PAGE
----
Office 11: a conceptual view

Although it's still at the pre-beta stage, Microsoft has released some details about the next version of its Office suite. Here's what we've learned so far.
Written by Geoff Einon, Contributor
With Office 11 still at a pre-public beta stage of development and not slated to ship for about eight months, Microsoft is starting to give briefings ‘at a conceptual level’ about what it plans will be its next major revenue stream. With no significant competition left for its Office suite, Microsoft no longer has to fight the ‘feature wars’. Instead, to persuade businesses to upgrade their Office installations, Microsoft’s focus for Office 11 is on the benefits it will bring to organisations through ‘empowerment of their information workers’. Speaking at the first technical briefing for UK journalists in London last week, Simon Marks -- US product manager for Office 11 -- revealed two major areas of development, plus long-awaited enhancements for Outlook. The announcement that the two areas of development involve XML (eXtensible Markup Language) and collaboration brought on an acute feeling of déjà vu. In fact, the XML-related developments turned out to be very interesting and are intended to push Office 11 into a more strategic role within an organisation as an enabling tool in its information management strategy. Office’s 11’s XML developments are not aimed so much at the end user as at the ‘information architect’ -- the person who decides what information is released within an organisation and the form in which it is released. Office 11 is intended to provide an XML-enabled platform and tools through which ‘official’ data -- that is data that has been released for consumption -- can be accessed, used and reused efficiently.

Smart Documents

Excel 11 and Word 11 have been re-engineered to work with libraries of XML-tagged information.
Both Word and Excel in their Office 11 incarnations, have been re-engineered to work with data tagged with XML labels and, more importantly, with ‘libraries’ of XML-tagged data. For example, individual items in a quarterly revenue data set -- such as sales of widgets, grommets and flanges in regions X, Y and Z in the previous accounting period -- can all be given ‘official’ XML tags and then made available internally via an Office 11 Sales data ‘library’. Both Excel 11 and Word 11 give access to such libraries through an XML Task pane from where tagged data items can be dragged into a worksheet or document. In addition, Word 11 now Excel 11 support Smart Documents -- ‘templates’ specially created to work with officially XML-tagged data. For example, a sales revenue analysis Smart Doc into which items from the current Sales data set are automatically imported when they become available, is one example of the way that Word 11 Smart Documents could be created to support routine analysis without requiring manual data entry.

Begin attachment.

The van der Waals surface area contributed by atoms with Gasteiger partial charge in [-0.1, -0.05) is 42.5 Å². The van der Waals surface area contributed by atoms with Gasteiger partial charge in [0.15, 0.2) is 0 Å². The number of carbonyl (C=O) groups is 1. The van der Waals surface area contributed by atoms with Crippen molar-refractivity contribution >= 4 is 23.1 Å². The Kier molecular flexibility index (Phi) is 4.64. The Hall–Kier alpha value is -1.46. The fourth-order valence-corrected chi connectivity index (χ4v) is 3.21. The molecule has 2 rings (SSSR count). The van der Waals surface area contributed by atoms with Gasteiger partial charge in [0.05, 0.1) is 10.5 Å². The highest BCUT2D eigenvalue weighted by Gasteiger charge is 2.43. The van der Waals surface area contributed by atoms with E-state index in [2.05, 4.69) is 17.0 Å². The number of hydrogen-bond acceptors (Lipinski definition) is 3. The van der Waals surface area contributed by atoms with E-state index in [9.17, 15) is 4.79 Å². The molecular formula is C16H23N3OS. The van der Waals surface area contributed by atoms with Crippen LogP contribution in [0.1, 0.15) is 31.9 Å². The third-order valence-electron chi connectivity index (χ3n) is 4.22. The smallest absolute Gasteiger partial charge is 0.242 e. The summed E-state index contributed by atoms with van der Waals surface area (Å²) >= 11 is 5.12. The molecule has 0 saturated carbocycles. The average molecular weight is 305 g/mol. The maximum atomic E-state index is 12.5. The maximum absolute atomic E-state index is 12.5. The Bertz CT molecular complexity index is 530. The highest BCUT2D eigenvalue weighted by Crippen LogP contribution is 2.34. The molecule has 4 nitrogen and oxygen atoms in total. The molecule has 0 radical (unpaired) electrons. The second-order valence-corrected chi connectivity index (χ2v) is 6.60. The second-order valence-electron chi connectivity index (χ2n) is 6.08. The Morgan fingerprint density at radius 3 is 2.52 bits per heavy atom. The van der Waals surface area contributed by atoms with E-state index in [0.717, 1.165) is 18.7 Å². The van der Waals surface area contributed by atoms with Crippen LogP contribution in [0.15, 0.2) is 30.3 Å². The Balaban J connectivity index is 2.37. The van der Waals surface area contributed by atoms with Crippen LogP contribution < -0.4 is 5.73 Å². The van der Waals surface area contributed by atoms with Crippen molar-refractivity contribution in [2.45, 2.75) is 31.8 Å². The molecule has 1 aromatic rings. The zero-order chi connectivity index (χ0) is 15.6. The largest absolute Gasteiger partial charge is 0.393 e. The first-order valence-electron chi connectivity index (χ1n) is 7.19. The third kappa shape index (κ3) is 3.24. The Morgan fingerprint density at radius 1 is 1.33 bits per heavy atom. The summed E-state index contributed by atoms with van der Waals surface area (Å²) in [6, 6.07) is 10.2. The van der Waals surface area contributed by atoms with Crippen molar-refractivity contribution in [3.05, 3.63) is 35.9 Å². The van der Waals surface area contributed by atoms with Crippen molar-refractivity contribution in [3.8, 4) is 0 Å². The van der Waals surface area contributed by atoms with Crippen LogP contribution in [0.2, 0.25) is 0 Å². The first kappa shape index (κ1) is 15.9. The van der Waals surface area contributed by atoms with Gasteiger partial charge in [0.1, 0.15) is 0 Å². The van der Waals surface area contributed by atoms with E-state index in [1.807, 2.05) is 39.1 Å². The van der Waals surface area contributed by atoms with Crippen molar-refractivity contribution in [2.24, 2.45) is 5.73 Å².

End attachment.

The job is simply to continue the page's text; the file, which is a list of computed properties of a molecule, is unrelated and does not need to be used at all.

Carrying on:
Enhanced collaboration
Collaboration gets a boost in Office 11 through enhancements to document sharing features in SharePoint Team Services (SPTS) version 2, which will ship at the same time as Office 11. SPTS 2 beefs up its document version control and document check-in and check-out is accessed transparently from a Task Pane. Links with Microsoft’s Instant Messenger services will provide presence status for team members -- whether colleagues are available online -- automatically. Sections of Office 11 documents can be locked so that they can be edited only by named individuals. When a shared document is modified, individuals can opt to be alerted automatically by email. Usefully, at the time a shared document is opened within Word 11, any changes made since they last opened it are displayed to the user. Office 11 also supports real time document sharing with notification of any conflicts between the local and server copies when the document is saved.

Outlook revamped


ClearType legibility and sensible grouping of email will start to tame the Outlook beast.
The development that will gladden the hearts of most Office users is a much-needed re-vamp of Outlook. Incorporation of Microsoft’s ClearType technology now dramatically transforms the readability of email messages. Email access and management has also been enhanced. The option to view email grouped by Today and Yesterday and the ability to create folders that automatically display correspondence from specific individuals or conversations now give sensible access to email. Collaboration also gets a boost through Outlook 11’s ability to view team members’ calendars side-by-side. The Outlook developments and the enhanced collaboration features provide good reasons for considering an upgrade to Office 11. Support for XML libraries and Smart Documents will take longer to assess since their contributions have to be seen within the context of an organisation’s overall information management strategy -- with the implication that it has to be redesigned.

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